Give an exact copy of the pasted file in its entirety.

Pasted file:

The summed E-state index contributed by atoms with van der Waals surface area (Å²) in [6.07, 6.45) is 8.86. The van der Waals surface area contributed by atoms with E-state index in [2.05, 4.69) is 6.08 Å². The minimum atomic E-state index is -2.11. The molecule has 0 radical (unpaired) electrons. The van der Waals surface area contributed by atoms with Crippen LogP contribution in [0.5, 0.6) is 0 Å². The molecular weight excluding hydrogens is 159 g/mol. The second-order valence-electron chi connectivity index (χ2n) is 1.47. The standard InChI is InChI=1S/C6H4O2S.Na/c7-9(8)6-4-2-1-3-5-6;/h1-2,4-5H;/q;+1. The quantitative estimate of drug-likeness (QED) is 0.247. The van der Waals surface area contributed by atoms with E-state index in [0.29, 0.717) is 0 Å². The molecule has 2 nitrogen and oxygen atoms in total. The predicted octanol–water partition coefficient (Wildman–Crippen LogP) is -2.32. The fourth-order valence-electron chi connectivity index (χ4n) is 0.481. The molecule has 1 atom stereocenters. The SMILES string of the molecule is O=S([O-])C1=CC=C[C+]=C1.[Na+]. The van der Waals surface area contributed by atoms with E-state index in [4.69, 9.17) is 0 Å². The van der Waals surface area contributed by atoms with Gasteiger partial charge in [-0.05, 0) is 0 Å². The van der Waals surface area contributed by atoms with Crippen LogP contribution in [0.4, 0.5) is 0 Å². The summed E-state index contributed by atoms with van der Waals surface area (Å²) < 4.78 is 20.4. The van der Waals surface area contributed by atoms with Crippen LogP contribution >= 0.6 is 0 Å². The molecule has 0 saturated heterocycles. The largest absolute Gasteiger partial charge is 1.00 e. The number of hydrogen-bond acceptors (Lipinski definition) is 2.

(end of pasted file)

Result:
The summed E-state index contributed by atoms with van der Waals surface area (Å²) in [6.07, 6.45) is 8.86. The van der Waals surface area contributed by atoms with E-state index in [2.05, 4.69) is 6.08 Å². The minimum atomic E-state index is -2.11. The molecule has 0 radical (unpaired) electrons. The van der Waals surface area contributed by atoms with Crippen LogP contribution in [0.5, 0.6) is 0 Å². The molecular weight excluding hydrogens is 159 g/mol. The second-order valence-electron chi connectivity index (χ2n) is 1.47. The standard InChI is InChI=1S/C6H4O2S.Na/c7-9(8)6-4-2-1-3-5-6;/h1-2,4-5H;/q;+1. The quantitative estimate of drug-likeness (QED) is 0.247. The van der Waals surface area contributed by atoms with E-state index in [0.29, 0.717) is 0 Å². The molecule has 2 nitrogen and oxygen atoms in total. The predicted octanol–water partition coefficient (Wildman–Crippen LogP) is -2.32. The fourth-order valence-electron chi connectivity index (χ4n) is 0.481. The molecule has 1 atom stereocenters. The SMILES string of the molecule is O=S([O-])C1=CC=C[C+]=C1.[Na+]. The van der Waals surface area contributed by atoms with E-state index in [4.69, 9.17) is 0 Å². The van der Waals surface area contributed by atoms with Gasteiger partial charge in [-0.05, 0) is 0 Å². The van der Waals surface area contributed by atoms with Crippen LogP contribution in [0.4, 0.5) is 0 Å². The summed E-state index contributed by atoms with van der Waals surface area (Å²) < 4.78 is 20.4. The van der Waals surface area contributed by atoms with Crippen LogP contribution >= 0.6 is 0 Å². The molecule has 0 saturated heterocycles. The largest absolute Gasteiger partial charge is 1.00 e. The number of hydrogen-bond acceptors (Lipinski definition) is 2.